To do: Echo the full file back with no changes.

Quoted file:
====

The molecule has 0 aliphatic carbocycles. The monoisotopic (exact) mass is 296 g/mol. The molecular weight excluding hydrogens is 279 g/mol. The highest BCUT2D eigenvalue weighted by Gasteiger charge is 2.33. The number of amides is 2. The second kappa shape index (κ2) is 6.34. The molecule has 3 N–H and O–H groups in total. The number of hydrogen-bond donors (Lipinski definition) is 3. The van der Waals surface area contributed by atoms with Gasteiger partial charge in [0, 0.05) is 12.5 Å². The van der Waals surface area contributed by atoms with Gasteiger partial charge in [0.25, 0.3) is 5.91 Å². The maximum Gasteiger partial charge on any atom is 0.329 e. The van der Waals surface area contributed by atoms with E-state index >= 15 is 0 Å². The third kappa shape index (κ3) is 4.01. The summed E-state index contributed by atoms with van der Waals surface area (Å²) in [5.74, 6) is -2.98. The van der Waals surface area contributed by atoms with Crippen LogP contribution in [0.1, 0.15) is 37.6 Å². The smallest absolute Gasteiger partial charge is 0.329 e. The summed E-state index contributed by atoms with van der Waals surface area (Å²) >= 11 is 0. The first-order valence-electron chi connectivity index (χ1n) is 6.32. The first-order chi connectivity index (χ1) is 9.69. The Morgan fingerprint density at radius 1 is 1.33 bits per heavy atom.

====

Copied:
The molecule has 0 aliphatic carbocycles. The monoisotopic (exact) mass is 296 g/mol. The molecular weight excluding hydrogens is 279 g/mol. The highest BCUT2D eigenvalue weighted by Gasteiger charge is 2.33. The number of amides is 2. The second kappa shape index (κ2) is 6.34. The molecule has 3 N–H and O–H groups in total. The number of hydrogen-bond donors (Lipinski definition) is 3. The van der Waals surface area contributed by atoms with Gasteiger partial charge in [0, 0.05) is 12.5 Å². The van der Waals surface area contributed by atoms with Gasteiger partial charge in [0.25, 0.3) is 5.91 Å². The maximum Gasteiger partial charge on any atom is 0.329 e. The van der Waals surface area contributed by atoms with E-state index >= 15 is 0 Å². The third kappa shape index (κ3) is 4.01. The summed E-state index contributed by atoms with van der Waals surface area (Å²) in [5.74, 6) is -2.98. The van der Waals surface area contributed by atoms with Crippen LogP contribution in [0.1, 0.15) is 37.6 Å². The smallest absolute Gasteiger partial charge is 0.329 e. The summed E-state index contributed by atoms with van der Waals surface area (Å²) >= 11 is 0. The first-order valence-electron chi connectivity index (χ1n) is 6.32. The first-order chi connectivity index (χ1) is 9.69. The Morgan fingerprint density at radius 1 is 1.33 bits per heavy atom.